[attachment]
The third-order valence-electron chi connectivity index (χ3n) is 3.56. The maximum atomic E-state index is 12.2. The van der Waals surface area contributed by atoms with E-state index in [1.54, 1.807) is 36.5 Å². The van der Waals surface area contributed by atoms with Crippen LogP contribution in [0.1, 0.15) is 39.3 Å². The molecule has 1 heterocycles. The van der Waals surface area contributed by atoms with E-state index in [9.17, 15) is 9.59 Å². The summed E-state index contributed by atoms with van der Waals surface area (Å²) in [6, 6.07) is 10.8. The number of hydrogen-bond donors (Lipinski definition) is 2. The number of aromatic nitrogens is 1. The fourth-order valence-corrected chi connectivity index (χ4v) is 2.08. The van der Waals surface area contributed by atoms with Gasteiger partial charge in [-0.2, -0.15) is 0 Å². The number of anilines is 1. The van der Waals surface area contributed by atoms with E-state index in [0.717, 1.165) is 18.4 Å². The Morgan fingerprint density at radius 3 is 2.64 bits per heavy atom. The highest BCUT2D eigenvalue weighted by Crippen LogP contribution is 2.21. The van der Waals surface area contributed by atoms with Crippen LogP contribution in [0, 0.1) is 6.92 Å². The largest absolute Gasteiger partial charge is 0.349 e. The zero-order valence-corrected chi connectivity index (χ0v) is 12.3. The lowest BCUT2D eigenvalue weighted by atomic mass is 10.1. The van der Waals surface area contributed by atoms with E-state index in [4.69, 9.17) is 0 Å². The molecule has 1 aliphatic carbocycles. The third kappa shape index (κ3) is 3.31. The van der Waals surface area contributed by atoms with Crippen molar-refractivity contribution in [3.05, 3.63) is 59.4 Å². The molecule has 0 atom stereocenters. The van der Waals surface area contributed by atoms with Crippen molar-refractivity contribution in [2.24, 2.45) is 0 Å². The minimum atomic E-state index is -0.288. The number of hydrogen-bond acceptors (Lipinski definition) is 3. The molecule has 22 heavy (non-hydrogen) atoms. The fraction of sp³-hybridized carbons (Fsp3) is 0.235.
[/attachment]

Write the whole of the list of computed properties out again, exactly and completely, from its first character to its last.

The third-order valence-electron chi connectivity index (χ3n) is 3.56. The maximum atomic E-state index is 12.2. The van der Waals surface area contributed by atoms with E-state index in [1.54, 1.807) is 36.5 Å². The van der Waals surface area contributed by atoms with Crippen LogP contribution in [0.1, 0.15) is 39.3 Å². The molecule has 1 heterocycles. The van der Waals surface area contributed by atoms with E-state index in [9.17, 15) is 9.59 Å². The summed E-state index contributed by atoms with van der Waals surface area (Å²) in [6, 6.07) is 10.8. The number of hydrogen-bond donors (Lipinski definition) is 2. The number of aromatic nitrogens is 1. The fourth-order valence-corrected chi connectivity index (χ4v) is 2.08. The van der Waals surface area contributed by atoms with Gasteiger partial charge in [-0.2, -0.15) is 0 Å². The number of anilines is 1. The van der Waals surface area contributed by atoms with E-state index in [0.717, 1.165) is 18.4 Å². The Morgan fingerprint density at radius 3 is 2.64 bits per heavy atom. The highest BCUT2D eigenvalue weighted by Crippen LogP contribution is 2.21. The van der Waals surface area contributed by atoms with Crippen LogP contribution in [0, 0.1) is 6.92 Å². The largest absolute Gasteiger partial charge is 0.349 e. The zero-order valence-corrected chi connectivity index (χ0v) is 12.3. The lowest BCUT2D eigenvalue weighted by atomic mass is 10.1. The van der Waals surface area contributed by atoms with E-state index in [4.69, 9.17) is 0 Å². The molecule has 1 aliphatic carbocycles. The third kappa shape index (κ3) is 3.31. The van der Waals surface area contributed by atoms with Crippen molar-refractivity contribution in [3.05, 3.63) is 59.4 Å². The molecule has 0 atom stereocenters. The van der Waals surface area contributed by atoms with Crippen molar-refractivity contribution in [2.24, 2.45) is 0 Å². The minimum atomic E-state index is -0.288. The number of hydrogen-bond acceptors (Lipinski definition) is 3. The molecule has 22 heavy (non-hydrogen) atoms. The fraction of sp³-hybridized carbons (Fsp3) is 0.235.